Typically, your child will experiment with both hands as a toddler before determining their dominant hand. Ms. Correia says, “It varies a lot from child to child. Some children will show this from a very young age. So, you’re going to see them doing everything already with their left hand. You’re going to see some babies doing this even in the ultrasound. But, there is this study which says many children will experiment with both hands during different ages.”

Mark and Heather Stewart started a company in Worcester, England to help left-handed children, with a focus on writing. Their son is a strong left hander being left-eye dominant, left-handed and left-footed! Mrs. Stewart says, “With some children, particularly if they really have a big dominance of one hand over the other, you can tell early. From about 18 months we knew he was going to be left handed. Although when we took him to the doctors and mentioned it, they said, ‘Oh no, far too early,’ but actually we knew. And a lot of parents say, ‘Oh I knew he was going to be left handed.’ But there are others who say, ‘I can't tell. How do you tell if they’re going to be left handed or not because sometimes he uses his left hand, sometimes he uses his right.’ And really those are the children who are somewhere in the middle and you have to wait patiently with those children and see how things develop.”

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Parents should look for clues and consistency in their children’s movement patterns. Below is a chart with 15 simple clues to help you identify your child’s dominant hand, including which hand they use when eating with a spoon, which hand they hold a crayon or pencil with, and the hand they use most often when picking up food with their fingers. Having your toddler throw a ball to you is an effective activity that helps determine handedness. If your child uses both hands when throwing, parents should look at which arm consistently throws with the most accuracy and velocity (speed of the throw). They are young, so not every throw will be on target and they won’t be throwing the ball very hard; however at about 3-5 years of age, your child’s throws from their right and left hand should be quite distinguishable.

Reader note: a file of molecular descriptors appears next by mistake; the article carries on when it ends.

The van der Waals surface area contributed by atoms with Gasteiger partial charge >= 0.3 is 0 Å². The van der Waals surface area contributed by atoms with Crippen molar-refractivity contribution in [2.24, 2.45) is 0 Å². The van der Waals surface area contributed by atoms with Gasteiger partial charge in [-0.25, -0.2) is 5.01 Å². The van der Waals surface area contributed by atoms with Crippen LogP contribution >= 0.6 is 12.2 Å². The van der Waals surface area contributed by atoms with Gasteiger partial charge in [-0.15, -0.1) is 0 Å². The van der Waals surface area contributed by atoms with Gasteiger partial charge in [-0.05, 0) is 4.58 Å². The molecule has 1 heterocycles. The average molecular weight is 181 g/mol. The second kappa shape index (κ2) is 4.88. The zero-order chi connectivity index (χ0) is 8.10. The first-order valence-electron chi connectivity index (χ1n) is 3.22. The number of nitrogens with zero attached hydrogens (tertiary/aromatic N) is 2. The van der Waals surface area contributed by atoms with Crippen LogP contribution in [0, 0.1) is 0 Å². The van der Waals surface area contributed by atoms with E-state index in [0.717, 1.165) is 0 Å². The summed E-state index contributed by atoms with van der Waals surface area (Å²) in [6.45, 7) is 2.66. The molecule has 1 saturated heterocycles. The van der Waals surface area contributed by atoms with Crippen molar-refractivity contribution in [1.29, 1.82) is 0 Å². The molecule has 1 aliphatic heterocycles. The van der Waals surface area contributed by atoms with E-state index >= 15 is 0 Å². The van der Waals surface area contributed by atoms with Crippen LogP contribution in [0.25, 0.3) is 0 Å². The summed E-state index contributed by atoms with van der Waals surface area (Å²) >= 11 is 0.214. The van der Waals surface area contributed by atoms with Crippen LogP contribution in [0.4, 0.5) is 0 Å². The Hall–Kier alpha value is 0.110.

15 simple exercises to help identify your child’s dominant hand. #1: writing, #2: throwing a ball, #3: eating with a spoon or chopsticks, #4: brushing teeth, #5: unscrewing the lid of a jar, #6: picking up finger food, #7: pointing at something, #8: coloring, #9: swinging a golf club, baseball and cricket bat, tennis racket, etc, #10: picking up toys, #11: stirring liquid, #12: cutting with scissors, #13: playing a guitar, #14: scooping sand into a bucket, #15: tying shoelaces.